Carved horns such as this were used to dispense seeds during Tibetan monastic offering rituals. The horn was used to hold seeds – typically mustard seeds which grow in the lower reaches of the Himalayas – for offering into a fire as part of purifying and exorcising fire-offering rituals. The horn was shaken to release the seeds into the fire which was typically contained within a prescribed triangular fire-offering brazier, whilst the practitioner recited cleansing and exorcising mantras.
The tip of the horn has been carved as a makara with an elongated snout with a curled tip. Beneath the snout is an aperture which permits the emission of the seeds.
The remainder of the horn is finely carved with a central Garuda figure on top, and a central tortoise on the underside accompanied by a scorpion and several other creatures. The shell of the tortoise is decorated with squared infilled with lantsa script.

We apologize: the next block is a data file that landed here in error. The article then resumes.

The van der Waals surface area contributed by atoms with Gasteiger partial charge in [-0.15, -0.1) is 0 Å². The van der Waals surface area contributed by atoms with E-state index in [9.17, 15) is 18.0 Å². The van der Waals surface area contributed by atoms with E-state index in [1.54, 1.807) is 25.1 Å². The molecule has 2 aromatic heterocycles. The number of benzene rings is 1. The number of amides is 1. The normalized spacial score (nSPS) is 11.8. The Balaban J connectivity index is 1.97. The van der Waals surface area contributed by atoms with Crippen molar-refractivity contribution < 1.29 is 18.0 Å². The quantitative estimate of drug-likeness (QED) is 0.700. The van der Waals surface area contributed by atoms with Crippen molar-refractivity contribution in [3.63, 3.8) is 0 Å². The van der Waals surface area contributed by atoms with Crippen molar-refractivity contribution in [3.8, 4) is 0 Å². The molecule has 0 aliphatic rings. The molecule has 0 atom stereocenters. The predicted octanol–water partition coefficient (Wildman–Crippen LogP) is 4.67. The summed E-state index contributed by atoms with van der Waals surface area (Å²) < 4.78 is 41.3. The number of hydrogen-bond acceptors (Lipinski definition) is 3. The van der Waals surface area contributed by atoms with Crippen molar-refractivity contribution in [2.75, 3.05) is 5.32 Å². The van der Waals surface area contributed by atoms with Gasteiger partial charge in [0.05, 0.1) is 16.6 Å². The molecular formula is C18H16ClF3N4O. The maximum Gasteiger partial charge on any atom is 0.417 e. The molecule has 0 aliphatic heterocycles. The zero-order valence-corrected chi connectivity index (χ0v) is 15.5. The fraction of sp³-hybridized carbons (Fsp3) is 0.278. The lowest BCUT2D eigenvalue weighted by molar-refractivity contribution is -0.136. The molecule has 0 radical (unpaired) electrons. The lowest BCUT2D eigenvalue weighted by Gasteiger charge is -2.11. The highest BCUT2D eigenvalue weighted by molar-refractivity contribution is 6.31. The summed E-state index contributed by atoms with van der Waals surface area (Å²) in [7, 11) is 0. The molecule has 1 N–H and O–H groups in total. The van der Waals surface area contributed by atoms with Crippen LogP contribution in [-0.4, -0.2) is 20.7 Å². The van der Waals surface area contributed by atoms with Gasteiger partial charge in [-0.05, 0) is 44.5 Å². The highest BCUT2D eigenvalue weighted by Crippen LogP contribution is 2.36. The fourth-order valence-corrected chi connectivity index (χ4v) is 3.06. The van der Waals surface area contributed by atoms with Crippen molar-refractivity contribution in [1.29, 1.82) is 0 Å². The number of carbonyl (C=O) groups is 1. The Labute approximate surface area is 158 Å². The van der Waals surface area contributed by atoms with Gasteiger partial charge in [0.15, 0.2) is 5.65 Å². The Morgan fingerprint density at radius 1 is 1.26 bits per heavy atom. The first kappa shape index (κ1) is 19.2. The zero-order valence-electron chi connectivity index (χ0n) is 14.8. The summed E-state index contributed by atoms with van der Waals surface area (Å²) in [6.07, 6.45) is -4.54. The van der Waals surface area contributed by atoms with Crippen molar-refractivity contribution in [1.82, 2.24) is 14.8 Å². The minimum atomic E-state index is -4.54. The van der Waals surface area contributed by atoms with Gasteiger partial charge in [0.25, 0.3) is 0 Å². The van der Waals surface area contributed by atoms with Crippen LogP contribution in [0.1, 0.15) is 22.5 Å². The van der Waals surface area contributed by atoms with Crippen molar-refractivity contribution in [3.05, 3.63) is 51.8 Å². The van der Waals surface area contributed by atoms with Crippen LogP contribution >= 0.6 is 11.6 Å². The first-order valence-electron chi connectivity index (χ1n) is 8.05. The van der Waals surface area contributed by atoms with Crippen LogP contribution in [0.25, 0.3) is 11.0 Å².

Few extant ritual seed horns are carved with lantsa script. A related example in the Guimet Museum in Paris is illustrated in Beguin (1990, p. 164.)
The horn is in excellent condition. It has a glossy, dark patina and a surface that has been worn smooth from ritual use. The blunt end of the horn has been closed with the original wooden plug.
Beer, R., The Encyclopedia of Tibetan Symbols and Motifs,Serindia, 2004.
Beguin, G., Art Esoterique de l’Himalaya: La Donation Lionel Fournier, Musee National des Arts Asiatiques Guimet/Reunion des Musees Nationaux, 1990.
Thurman, R., & D. Weldon, Sacred Symbols: The Ritual Art of Tibet, Sotheby’s/Rossi & Rossi, 1999.